To stay current on The Greenlight Coach's speaking engagements, recommendations, and work success articles, sign up for her free newsletter at the top of the page and get a great bonus 1-hour MP3 on creating powerful business partnerships when you do!

Sunday, November 21, 2010

entertainment industry coach question 627:How often should I send out my headshot to the same casting director? How many should I start off with?

So this is two questions. The answer to the first is, (and this is based on the majority of CDs who have answered this question) you send a head shot once. They want you to save your money and the majority of them want to save trees. That's why so many cast through online service, so they don't have to send hundreds of headshots to the recycle bin each day.

Once a Casting Director has your headshot, unless you're submitting it for a certain role, you wouldn't send a headshot as follow up. Instead, you send a postcard or a note. Remember, there should be a purpose to your follow up; something special, unique, or a question. Just sending postcards every week to say "Hi" isn't as productive as creating a memorable campaign.

Question two, is regarding how many Casting Directors to send to. You want to target the shows you're right for. And when I say "right," I know many actors go into 'chameleon mode' where they can play any role, but if you're 35 and not a character actress, targeting a Disney show isn't as productive as targeting a show that features people your age, weekly.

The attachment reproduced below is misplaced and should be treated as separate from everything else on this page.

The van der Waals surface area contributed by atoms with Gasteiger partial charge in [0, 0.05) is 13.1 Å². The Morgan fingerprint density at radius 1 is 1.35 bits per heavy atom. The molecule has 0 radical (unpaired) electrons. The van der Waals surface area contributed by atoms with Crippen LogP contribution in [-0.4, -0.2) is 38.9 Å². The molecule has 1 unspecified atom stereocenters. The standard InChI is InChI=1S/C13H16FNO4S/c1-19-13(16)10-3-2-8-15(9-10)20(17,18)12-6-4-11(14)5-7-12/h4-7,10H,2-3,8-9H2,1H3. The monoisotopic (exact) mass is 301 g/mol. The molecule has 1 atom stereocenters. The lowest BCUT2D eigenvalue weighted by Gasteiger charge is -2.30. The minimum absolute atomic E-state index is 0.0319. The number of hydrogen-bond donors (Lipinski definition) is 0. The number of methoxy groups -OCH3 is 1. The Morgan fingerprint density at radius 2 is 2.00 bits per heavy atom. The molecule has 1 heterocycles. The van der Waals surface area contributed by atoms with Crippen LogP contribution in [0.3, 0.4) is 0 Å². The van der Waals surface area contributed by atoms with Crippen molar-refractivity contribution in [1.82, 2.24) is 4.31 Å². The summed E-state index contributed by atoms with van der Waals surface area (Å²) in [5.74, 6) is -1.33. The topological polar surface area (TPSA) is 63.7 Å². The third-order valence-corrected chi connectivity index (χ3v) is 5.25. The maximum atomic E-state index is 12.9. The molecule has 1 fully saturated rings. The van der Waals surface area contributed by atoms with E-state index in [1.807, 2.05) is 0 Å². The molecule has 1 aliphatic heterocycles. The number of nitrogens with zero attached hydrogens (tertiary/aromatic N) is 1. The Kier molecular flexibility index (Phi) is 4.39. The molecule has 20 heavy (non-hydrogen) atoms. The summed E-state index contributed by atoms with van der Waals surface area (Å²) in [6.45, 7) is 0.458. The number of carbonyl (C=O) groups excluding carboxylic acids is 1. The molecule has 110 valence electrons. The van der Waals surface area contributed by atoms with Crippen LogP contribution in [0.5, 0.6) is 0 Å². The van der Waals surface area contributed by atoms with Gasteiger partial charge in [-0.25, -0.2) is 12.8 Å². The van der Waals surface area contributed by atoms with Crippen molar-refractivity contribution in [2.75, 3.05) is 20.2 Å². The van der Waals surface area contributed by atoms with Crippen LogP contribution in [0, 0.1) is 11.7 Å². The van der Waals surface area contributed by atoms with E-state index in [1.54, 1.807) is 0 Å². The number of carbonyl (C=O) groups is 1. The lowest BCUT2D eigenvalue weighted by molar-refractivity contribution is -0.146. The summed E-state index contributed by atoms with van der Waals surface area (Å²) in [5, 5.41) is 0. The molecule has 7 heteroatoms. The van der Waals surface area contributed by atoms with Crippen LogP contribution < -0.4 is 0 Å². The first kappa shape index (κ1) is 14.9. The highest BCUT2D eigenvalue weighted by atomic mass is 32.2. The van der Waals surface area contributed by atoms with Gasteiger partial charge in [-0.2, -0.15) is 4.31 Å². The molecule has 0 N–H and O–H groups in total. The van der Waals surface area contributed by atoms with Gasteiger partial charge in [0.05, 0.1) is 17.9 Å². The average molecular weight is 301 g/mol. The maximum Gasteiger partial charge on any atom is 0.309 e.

Because I work with my clients to build strong relationships with people before asking for work, I suggest you start with 20 offices to get well acquainted with and then expand from there.

For more tips and articles by top entertainment industry career coach, The Greenlight Coach, visitwww.TheGreenlightCoachBlog.com

To stay current on The Greenlight Coach's speaking engagements, recommendations, and work success articles, sign up for her free newsletter at the top of the page and get a great bonus 1-hour MP3 on creating powerful business partnerships when you do!

Saturday, November 20, 2010

entertainment industry coach question 626:How do I maintain my focus on my dream when I need a full time job to survive?

The statement that you need a full time job to support yourself tells me you are not able to make enough money to sustain yourself working in your "dream job." Being the case, something is missing; contacts, enough people who can hire you, skill level, union status, etc.

While you are working your full time job, you can spend two hours a day (either after work, on a lunch hour, etc.) filling what's missing. In other words, if you need more relationships, you can spend the next year creating relationships with 120 new people (that's 10 people/month). There are many ways to do this, and 10 is a low number EVEN with a full time job.

If the thought of this overwhelms you, schedule it out. Start with lower numbers at first until you get into a groove, and then adjust as necessary. The amount of time you have is equal to everyone else. The amount of energy you have to attend to your business in addition to your job is up to your level of motivation. How badly do you want your dream to come true?